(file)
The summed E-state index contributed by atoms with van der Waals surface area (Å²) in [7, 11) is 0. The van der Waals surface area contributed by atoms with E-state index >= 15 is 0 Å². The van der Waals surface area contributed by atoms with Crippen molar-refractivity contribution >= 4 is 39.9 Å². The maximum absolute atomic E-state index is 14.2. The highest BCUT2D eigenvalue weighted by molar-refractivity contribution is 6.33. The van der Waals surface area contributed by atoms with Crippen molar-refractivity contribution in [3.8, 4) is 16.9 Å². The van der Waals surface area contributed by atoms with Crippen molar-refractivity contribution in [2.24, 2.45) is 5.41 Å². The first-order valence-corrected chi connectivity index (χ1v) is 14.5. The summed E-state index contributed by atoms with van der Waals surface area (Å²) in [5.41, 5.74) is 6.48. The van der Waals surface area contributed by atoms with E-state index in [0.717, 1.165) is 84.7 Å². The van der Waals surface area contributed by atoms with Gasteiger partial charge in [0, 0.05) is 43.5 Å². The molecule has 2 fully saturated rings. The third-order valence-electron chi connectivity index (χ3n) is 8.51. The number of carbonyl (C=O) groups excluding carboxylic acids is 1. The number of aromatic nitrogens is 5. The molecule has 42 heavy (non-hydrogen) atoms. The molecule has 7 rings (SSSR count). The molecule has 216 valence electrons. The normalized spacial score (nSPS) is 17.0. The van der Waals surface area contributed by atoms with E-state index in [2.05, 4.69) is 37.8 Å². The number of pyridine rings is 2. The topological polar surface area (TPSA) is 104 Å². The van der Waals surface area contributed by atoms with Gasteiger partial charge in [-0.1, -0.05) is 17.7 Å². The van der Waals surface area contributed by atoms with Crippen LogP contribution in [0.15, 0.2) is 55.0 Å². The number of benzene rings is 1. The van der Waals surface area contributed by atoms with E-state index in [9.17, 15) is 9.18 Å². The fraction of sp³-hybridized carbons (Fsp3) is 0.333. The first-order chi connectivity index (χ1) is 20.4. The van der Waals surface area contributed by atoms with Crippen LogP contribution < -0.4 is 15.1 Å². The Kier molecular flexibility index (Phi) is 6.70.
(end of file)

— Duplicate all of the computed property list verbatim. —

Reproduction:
The summed E-state index contributed by atoms with van der Waals surface area (Å²) in [7, 11) is 0. The van der Waals surface area contributed by atoms with E-state index >= 15 is 0 Å². The van der Waals surface area contributed by atoms with Crippen molar-refractivity contribution >= 4 is 39.9 Å². The maximum absolute atomic E-state index is 14.2. The highest BCUT2D eigenvalue weighted by molar-refractivity contribution is 6.33. The van der Waals surface area contributed by atoms with Crippen molar-refractivity contribution in [3.8, 4) is 16.9 Å². The van der Waals surface area contributed by atoms with Crippen molar-refractivity contribution in [2.24, 2.45) is 5.41 Å². The first-order valence-corrected chi connectivity index (χ1v) is 14.5. The summed E-state index contributed by atoms with van der Waals surface area (Å²) in [5.41, 5.74) is 6.48. The van der Waals surface area contributed by atoms with E-state index in [0.717, 1.165) is 84.7 Å². The van der Waals surface area contributed by atoms with Gasteiger partial charge in [0, 0.05) is 43.5 Å². The molecule has 2 fully saturated rings. The third-order valence-electron chi connectivity index (χ3n) is 8.51. The number of carbonyl (C=O) groups excluding carboxylic acids is 1. The number of aromatic nitrogens is 5. The molecule has 42 heavy (non-hydrogen) atoms. The molecule has 7 rings (SSSR count). The molecule has 216 valence electrons. The normalized spacial score (nSPS) is 17.0. The van der Waals surface area contributed by atoms with E-state index in [2.05, 4.69) is 37.8 Å². The number of pyridine rings is 2. The topological polar surface area (TPSA) is 104 Å². The van der Waals surface area contributed by atoms with Gasteiger partial charge in [-0.1, -0.05) is 17.7 Å². The van der Waals surface area contributed by atoms with Crippen LogP contribution in [0.15, 0.2) is 55.0 Å². The number of benzene rings is 1. The van der Waals surface area contributed by atoms with E-state index in [9.17, 15) is 9.18 Å². The fraction of sp³-hybridized carbons (Fsp3) is 0.333. The first-order chi connectivity index (χ1) is 20.4. The van der Waals surface area contributed by atoms with Crippen LogP contribution < -0.4 is 15.1 Å². The Kier molecular flexibility index (Phi) is 6.70.